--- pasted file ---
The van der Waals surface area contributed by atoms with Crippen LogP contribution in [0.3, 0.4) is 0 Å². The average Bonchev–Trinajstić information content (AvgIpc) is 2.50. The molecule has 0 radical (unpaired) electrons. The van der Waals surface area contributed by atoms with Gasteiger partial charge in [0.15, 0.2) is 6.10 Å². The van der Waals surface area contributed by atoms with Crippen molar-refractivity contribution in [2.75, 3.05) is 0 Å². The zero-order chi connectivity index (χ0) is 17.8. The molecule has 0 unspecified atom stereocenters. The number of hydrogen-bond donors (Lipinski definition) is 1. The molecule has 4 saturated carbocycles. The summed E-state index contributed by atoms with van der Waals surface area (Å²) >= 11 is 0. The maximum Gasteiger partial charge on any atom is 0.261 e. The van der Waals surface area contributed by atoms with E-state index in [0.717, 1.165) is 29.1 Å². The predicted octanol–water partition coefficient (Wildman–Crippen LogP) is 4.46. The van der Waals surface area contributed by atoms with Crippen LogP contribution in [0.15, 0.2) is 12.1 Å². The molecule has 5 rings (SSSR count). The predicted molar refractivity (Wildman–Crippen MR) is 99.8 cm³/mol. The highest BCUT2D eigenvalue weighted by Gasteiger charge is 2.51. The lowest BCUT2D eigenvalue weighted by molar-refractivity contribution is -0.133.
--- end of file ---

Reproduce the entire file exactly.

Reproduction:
The van der Waals surface area contributed by atoms with Crippen LogP contribution in [0.3, 0.4) is 0 Å². The average Bonchev–Trinajstić information content (AvgIpc) is 2.50. The molecule has 0 radical (unpaired) electrons. The van der Waals surface area contributed by atoms with Gasteiger partial charge in [0.15, 0.2) is 6.10 Å². The van der Waals surface area contributed by atoms with Crippen molar-refractivity contribution in [2.75, 3.05) is 0 Å². The zero-order chi connectivity index (χ0) is 17.8. The molecule has 0 unspecified atom stereocenters. The number of hydrogen-bond donors (Lipinski definition) is 1. The molecule has 4 saturated carbocycles. The summed E-state index contributed by atoms with van der Waals surface area (Å²) >= 11 is 0. The maximum Gasteiger partial charge on any atom is 0.261 e. The van der Waals surface area contributed by atoms with E-state index in [0.717, 1.165) is 29.1 Å². The predicted octanol–water partition coefficient (Wildman–Crippen LogP) is 4.46. The van der Waals surface area contributed by atoms with Crippen LogP contribution in [0.15, 0.2) is 12.1 Å². The molecule has 5 rings (SSSR count). The predicted molar refractivity (Wildman–Crippen MR) is 99.8 cm³/mol. The highest BCUT2D eigenvalue weighted by Gasteiger charge is 2.51. The lowest BCUT2D eigenvalue weighted by molar-refractivity contribution is -0.133.